The Next Breakthrough in Long-Term Data Storage is….Gold?
In the hunt for the optimal long-term storage, media comes and media goes. From cave paintings and daguerreotypes to tape and optical disk, humans continue to search for new ways to preserve information for use by subsequent generations. Now an Upstate New York company is touting a new type of archive that leverages an element with the ultimate in longevity: gold.
Totenpass today announced the launch of its novel storage solution that’s made of gold. Data is written directly to the surface of the gold cartridge (which features some nickel) using a laser etching process. The data takes the form of shrunken down human-readable images or documents, or machine-readable data that can be encrypted and read with a smartphone app (which is still in development).
The company, which is operating out of Kodak’s old headquarters in Rochester, is selling two drives: a medium storage drive that’s 54mm x 85mm, and has 1 GB of effective capacity for $50, and a large drive that’s 71mm by 143mm (about the size of an iPhone) and has 2 GB of effective capacity for $75. Approximately one-third of the cost accounts for the value of the gold used in the drive, the company says.
Clearly, this isn’t a solution for storing big data. One a price-per-GB basis, the company’s solutions are not even close to being economically feasible for large amounts of data. Instead, the company’s primary target are individuals who want a permanent way to store important documents, such as family photos or intellectual property. Because the images or the documents are permanently etched onto the gold, the information should be readable for hundreds of years, if not longer.
This isn’t the first time that the element that occupies number 79 on the Periodic Table has been employed as a long-term archive. The hieroglyphics that ancient Egyptians embedded onto gold tablets are just as readable today as they were when they were created thousands of years ago. When NASA launched Voyager 1 in 1979, it chose a gold record to house a summary of human knowledge, just in case the spacecraft encountered intelligent life (we’re still waiting on that one).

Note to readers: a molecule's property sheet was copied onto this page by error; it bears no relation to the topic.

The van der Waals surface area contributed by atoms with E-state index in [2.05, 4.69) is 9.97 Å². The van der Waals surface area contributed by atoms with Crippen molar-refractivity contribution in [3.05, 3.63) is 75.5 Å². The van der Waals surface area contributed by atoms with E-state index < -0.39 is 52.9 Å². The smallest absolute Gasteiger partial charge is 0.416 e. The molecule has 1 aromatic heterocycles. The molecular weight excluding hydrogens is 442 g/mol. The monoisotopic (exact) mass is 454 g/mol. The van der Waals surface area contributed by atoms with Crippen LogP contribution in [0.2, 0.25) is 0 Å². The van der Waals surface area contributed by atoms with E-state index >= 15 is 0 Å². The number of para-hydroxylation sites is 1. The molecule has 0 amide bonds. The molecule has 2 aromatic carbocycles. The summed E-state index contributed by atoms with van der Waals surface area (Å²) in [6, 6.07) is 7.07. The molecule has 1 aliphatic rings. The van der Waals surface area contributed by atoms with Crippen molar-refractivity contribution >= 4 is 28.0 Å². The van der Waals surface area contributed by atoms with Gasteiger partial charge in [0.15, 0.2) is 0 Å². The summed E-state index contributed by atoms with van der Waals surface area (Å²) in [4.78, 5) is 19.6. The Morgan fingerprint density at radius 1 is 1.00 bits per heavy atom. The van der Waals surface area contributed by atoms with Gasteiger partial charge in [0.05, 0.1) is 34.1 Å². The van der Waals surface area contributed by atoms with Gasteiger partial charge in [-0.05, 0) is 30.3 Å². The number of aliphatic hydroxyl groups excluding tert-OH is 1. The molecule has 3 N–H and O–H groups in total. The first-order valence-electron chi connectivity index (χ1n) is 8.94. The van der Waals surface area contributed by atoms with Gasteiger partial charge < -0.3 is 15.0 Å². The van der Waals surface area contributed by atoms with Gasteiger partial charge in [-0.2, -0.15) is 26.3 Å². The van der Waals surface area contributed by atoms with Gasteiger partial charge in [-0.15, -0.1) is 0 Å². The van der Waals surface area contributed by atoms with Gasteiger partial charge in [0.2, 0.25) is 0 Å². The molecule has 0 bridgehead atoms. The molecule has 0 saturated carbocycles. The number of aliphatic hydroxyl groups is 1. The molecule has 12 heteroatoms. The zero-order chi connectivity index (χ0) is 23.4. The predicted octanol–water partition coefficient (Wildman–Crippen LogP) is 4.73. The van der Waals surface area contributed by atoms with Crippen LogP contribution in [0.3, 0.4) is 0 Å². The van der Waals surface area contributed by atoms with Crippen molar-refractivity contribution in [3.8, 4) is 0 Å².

Totenpass CEO Roy Sebag writes: “What we find is that the same qualities which make gold so special in nature, which have led towards its ascent as premier money, premier artistic media, and premier jewelry, also make gold the premier method to store data–digital or otherwise–when permanency and energy efficiency through time are the primary objectives.”
Sebag has been developing the Totenpass data storage technology with his partner, Bruce Ha, for the past four years. The company is launching its offering today in beta form. It is still building its proprietary data reading technology, but it promises that will be available in the near future.
With Totenpass, which is a German word that roughly translates to “passport of the dead,” Sebag is offering an alternative to storing important documents on Internet properties like Facebook or Google Drive. Clearly, Sebag takes a stark view on the ephemeral nature of today’s information technology, including the ever-present threat of bit rot.
“Although this paradigm has proved to be increasingly practical and convenient, we have sacrificed something of our autonomy and control over our precious information,” Sebag writes. “You can now exit the Internet paradigm by storing your most precious information offline on indestructible gold, which you can hold in your hand, rather than on decaying hard drives or on third-party servers.”
Ha, the CEO of Stamper Technology, similarly, sees gold as the closest thing to a permanent archive that is available to humans at this time.
“Information and knowledge will be stored and preserved in pristine condition in gold for tens of thousands of years, currently the longest archival medium known to man,” Ha states. “Family heritage and cultural legacy will no longer be lost to arcane digital storage systems or paper, CDs, and other hardware devices that can disintegrate and be permanently lost in time.”
You can check out the Totenpass offerings at its website: www.totenpass.com.